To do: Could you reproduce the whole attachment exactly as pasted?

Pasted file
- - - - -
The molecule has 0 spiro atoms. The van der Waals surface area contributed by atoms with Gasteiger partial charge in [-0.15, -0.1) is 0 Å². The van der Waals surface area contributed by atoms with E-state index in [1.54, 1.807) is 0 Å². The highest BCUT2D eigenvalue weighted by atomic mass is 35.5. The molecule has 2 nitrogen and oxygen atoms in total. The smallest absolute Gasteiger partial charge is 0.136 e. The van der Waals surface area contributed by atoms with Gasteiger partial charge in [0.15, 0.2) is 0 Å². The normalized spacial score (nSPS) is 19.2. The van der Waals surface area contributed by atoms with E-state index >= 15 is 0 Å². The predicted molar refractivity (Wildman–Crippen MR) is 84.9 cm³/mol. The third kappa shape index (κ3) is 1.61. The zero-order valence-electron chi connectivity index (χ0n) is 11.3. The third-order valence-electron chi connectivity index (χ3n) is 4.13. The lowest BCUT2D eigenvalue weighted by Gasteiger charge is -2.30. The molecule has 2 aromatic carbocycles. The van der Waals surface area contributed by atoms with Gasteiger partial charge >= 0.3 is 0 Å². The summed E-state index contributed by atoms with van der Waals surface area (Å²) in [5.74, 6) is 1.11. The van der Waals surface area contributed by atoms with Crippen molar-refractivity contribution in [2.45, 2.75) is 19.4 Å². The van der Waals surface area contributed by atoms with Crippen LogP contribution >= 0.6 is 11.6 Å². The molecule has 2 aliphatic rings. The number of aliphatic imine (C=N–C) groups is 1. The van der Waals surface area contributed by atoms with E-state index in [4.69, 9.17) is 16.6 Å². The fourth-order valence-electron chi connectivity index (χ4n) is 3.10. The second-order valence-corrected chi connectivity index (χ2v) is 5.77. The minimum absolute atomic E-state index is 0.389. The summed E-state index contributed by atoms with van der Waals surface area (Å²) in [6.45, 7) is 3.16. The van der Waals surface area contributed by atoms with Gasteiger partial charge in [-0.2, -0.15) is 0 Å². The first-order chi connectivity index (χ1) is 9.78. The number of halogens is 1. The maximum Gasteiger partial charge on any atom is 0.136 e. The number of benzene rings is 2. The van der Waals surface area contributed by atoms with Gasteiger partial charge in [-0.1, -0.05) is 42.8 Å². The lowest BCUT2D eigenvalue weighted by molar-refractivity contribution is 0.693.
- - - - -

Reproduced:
The molecule has 0 spiro atoms. The van der Waals surface area contributed by atoms with Gasteiger partial charge in [-0.15, -0.1) is 0 Å². The van der Waals surface area contributed by atoms with E-state index in [1.54, 1.807) is 0 Å². The highest BCUT2D eigenvalue weighted by atomic mass is 35.5. The molecule has 2 nitrogen and oxygen atoms in total. The smallest absolute Gasteiger partial charge is 0.136 e. The van der Waals surface area contributed by atoms with Gasteiger partial charge in [0.15, 0.2) is 0 Å². The normalized spacial score (nSPS) is 19.2. The van der Waals surface area contributed by atoms with E-state index >= 15 is 0 Å². The predicted molar refractivity (Wildman–Crippen MR) is 84.9 cm³/mol. The third kappa shape index (κ3) is 1.61. The zero-order valence-electron chi connectivity index (χ0n) is 11.3. The third-order valence-electron chi connectivity index (χ3n) is 4.13. The lowest BCUT2D eigenvalue weighted by Gasteiger charge is -2.30. The molecule has 2 aromatic carbocycles. The van der Waals surface area contributed by atoms with Gasteiger partial charge >= 0.3 is 0 Å². The summed E-state index contributed by atoms with van der Waals surface area (Å²) in [5.74, 6) is 1.11. The van der Waals surface area contributed by atoms with Crippen molar-refractivity contribution in [2.45, 2.75) is 19.4 Å². The van der Waals surface area contributed by atoms with Crippen LogP contribution >= 0.6 is 11.6 Å². The molecule has 2 aliphatic rings. The number of aliphatic imine (C=N–C) groups is 1. The van der Waals surface area contributed by atoms with E-state index in [4.69, 9.17) is 16.6 Å². The fourth-order valence-electron chi connectivity index (χ4n) is 3.10. The second-order valence-corrected chi connectivity index (χ2v) is 5.77. The minimum absolute atomic E-state index is 0.389. The summed E-state index contributed by atoms with van der Waals surface area (Å²) in [6.45, 7) is 3.16. The van der Waals surface area contributed by atoms with Gasteiger partial charge in [-0.2, -0.15) is 0 Å². The first-order chi connectivity index (χ1) is 9.78. The number of halogens is 1. The maximum Gasteiger partial charge on any atom is 0.136 e. The number of benzene rings is 2. The van der Waals surface area contributed by atoms with Gasteiger partial charge in [-0.1, -0.05) is 42.8 Å². The lowest BCUT2D eigenvalue weighted by molar-refractivity contribution is 0.693.